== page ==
Henry David Thoreau

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Almost every high schooler and college-aged student in the country knows the pain of having to analyze the thick text that is Henry David Thoreau’s “Walden.” However, while this classic novel is now praised and celebrated in literature, it wasn’t always a smash-hit in the literary world. In fact, despite Thoreau pouring his heart and soul into “Walden,” the original book sales just after publication were laughably low.

Thoreau’s trek into the woods

Could you imagine dropping every responsibility in your life, rejecting the material world, and trekking off into the forest for two-and-a-half years? At the age of 27, this is exactly what Thoreau did. Thoreau was a transcendentalist, meaning that he rejected the intellectuals of his time and believed that divinity was found in the nature of experience. In 1845, Thoreau abandoned classic society, relocated to a piece of land by Walden Pond, and immersed himself in the solitude of nature. While this may sound like it would get boring after a bit of time, Thoreau did more than kick around soil and lounge by the pond. In fact, Thoreau put in plenty of work to survive in his natural setting.

The writings of ‘Walden’

When Thoreau got to Walden, he had to make do with what was surrounding him to sustain himself in the woods. He built his own cabin using materials he located and farmed all of his own food, including producing a number of vegetables and legumes. Additionally, he returned to town to see his mother and friends quite frequently, so he wasn’t living in total isolation. His life may not sound completely thrilling, yet Thoreau managed to keep a pretty fascinating account of his time at Walden Pond in a number of journals and essays. Once he retired back to the real world, Thoreau compiled his writings together into his now-famous book, “Walden.” However, when it first hit shelves, it wasn’t super popular.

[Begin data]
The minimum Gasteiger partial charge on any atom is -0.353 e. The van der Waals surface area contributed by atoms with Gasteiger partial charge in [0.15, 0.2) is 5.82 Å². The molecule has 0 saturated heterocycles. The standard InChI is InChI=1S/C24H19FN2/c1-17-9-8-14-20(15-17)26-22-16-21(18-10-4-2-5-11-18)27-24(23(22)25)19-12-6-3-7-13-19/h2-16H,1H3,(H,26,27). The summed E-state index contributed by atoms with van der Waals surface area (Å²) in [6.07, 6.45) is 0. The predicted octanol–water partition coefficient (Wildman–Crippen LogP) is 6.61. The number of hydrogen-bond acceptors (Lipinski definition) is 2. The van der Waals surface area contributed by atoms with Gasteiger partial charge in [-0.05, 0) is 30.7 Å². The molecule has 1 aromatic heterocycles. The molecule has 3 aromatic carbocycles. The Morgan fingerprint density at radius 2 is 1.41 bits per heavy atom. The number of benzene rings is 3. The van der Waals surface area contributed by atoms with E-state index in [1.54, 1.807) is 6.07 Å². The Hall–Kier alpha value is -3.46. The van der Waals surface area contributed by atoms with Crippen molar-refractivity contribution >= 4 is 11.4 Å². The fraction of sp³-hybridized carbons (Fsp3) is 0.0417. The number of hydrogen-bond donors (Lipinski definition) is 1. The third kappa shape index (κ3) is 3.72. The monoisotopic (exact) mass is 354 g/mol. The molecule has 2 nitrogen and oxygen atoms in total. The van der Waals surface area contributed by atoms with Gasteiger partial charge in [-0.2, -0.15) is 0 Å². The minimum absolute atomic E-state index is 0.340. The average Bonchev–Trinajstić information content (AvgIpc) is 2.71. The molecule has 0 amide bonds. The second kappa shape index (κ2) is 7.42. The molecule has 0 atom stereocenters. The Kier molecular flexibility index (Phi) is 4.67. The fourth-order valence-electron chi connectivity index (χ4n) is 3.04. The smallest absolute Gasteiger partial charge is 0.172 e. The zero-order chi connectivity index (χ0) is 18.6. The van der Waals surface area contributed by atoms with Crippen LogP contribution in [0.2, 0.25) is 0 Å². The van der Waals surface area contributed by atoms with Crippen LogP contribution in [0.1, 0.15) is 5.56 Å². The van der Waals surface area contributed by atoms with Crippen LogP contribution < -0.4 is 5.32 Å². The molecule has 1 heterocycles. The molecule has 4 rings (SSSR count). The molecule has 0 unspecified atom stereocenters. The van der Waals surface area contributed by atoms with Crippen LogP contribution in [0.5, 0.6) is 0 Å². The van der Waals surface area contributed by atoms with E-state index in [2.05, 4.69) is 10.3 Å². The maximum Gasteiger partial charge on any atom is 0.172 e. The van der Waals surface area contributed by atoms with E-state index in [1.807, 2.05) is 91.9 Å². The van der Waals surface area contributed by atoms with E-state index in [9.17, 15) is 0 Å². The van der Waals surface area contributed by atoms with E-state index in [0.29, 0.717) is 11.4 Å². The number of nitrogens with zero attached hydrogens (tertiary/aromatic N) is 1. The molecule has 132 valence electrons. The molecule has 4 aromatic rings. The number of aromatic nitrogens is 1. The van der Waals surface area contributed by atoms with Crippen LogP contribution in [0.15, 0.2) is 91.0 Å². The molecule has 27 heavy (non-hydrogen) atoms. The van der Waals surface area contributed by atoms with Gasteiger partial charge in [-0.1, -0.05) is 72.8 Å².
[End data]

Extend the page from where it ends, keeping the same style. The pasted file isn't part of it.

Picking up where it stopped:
A flop at first publication

When “Walden” was first printed in 1854, it sold a whopping 2,000 copies…across the course of five years. The $1-value book sold 300-400 copies per year. The publishing company only managed to get 207 books into homes during the first year of publication. Fortunately, even after Thoreau’s death, the popularity of “Walden” continued to shoot up, and his monumental transcendentalist book didn’t lose traction. Considering that Thoreau was one of the most essential transcendentalists of the American movement, the publication of “Walden” was historic in more ways than one. The previously-flopped text is now widely celebrated as one of the most important pieces of early American literature.